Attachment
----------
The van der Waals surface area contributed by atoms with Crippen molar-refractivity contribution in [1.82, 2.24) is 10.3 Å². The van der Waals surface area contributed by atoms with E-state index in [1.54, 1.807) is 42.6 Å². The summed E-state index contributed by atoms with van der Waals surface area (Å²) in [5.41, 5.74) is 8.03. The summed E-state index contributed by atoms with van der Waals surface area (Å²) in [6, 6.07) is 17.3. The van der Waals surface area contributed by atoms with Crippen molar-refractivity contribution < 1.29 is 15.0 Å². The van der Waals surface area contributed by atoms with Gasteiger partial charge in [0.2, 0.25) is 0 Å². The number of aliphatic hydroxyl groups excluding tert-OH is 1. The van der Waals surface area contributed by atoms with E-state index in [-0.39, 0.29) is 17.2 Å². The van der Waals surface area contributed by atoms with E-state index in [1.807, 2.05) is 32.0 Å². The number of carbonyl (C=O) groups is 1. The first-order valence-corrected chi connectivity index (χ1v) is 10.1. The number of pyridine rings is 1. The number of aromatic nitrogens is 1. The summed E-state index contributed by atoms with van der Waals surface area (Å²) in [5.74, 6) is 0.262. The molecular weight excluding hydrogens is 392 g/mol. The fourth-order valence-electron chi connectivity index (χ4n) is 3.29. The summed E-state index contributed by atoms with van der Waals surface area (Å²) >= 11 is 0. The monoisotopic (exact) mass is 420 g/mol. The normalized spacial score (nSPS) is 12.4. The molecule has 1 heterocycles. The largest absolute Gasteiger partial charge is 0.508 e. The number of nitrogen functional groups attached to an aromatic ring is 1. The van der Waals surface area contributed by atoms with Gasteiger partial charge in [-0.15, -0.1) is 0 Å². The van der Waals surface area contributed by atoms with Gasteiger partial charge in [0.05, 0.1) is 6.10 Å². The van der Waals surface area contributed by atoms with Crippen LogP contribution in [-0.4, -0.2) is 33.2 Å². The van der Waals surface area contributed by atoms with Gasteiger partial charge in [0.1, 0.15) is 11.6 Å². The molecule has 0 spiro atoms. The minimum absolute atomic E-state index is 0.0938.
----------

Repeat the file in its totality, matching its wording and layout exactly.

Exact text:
The van der Waals surface area contributed by atoms with Crippen molar-refractivity contribution in [1.82, 2.24) is 10.3 Å². The van der Waals surface area contributed by atoms with E-state index in [1.54, 1.807) is 42.6 Å². The summed E-state index contributed by atoms with van der Waals surface area (Å²) in [5.41, 5.74) is 8.03. The summed E-state index contributed by atoms with van der Waals surface area (Å²) in [6, 6.07) is 17.3. The van der Waals surface area contributed by atoms with Crippen molar-refractivity contribution < 1.29 is 15.0 Å². The van der Waals surface area contributed by atoms with Gasteiger partial charge in [0.2, 0.25) is 0 Å². The number of aliphatic hydroxyl groups excluding tert-OH is 1. The van der Waals surface area contributed by atoms with E-state index in [-0.39, 0.29) is 17.2 Å². The van der Waals surface area contributed by atoms with E-state index in [1.807, 2.05) is 32.0 Å². The number of carbonyl (C=O) groups is 1. The first-order valence-corrected chi connectivity index (χ1v) is 10.1. The number of pyridine rings is 1. The number of aromatic nitrogens is 1. The summed E-state index contributed by atoms with van der Waals surface area (Å²) in [5.74, 6) is 0.262. The molecular weight excluding hydrogens is 392 g/mol. The fourth-order valence-electron chi connectivity index (χ4n) is 3.29. The summed E-state index contributed by atoms with van der Waals surface area (Å²) >= 11 is 0. The monoisotopic (exact) mass is 420 g/mol. The normalized spacial score (nSPS) is 12.4. The molecule has 1 heterocycles. The largest absolute Gasteiger partial charge is 0.508 e. The number of nitrogen functional groups attached to an aromatic ring is 1. The van der Waals surface area contributed by atoms with Gasteiger partial charge in [-0.15, -0.1) is 0 Å². The van der Waals surface area contributed by atoms with Gasteiger partial charge in [0.05, 0.1) is 6.10 Å². The van der Waals surface area contributed by atoms with Crippen LogP contribution in [-0.4, -0.2) is 33.2 Å². The van der Waals surface area contributed by atoms with Gasteiger partial charge in [0.1, 0.15) is 11.6 Å². The molecule has 0 spiro atoms. The minimum absolute atomic E-state index is 0.0938.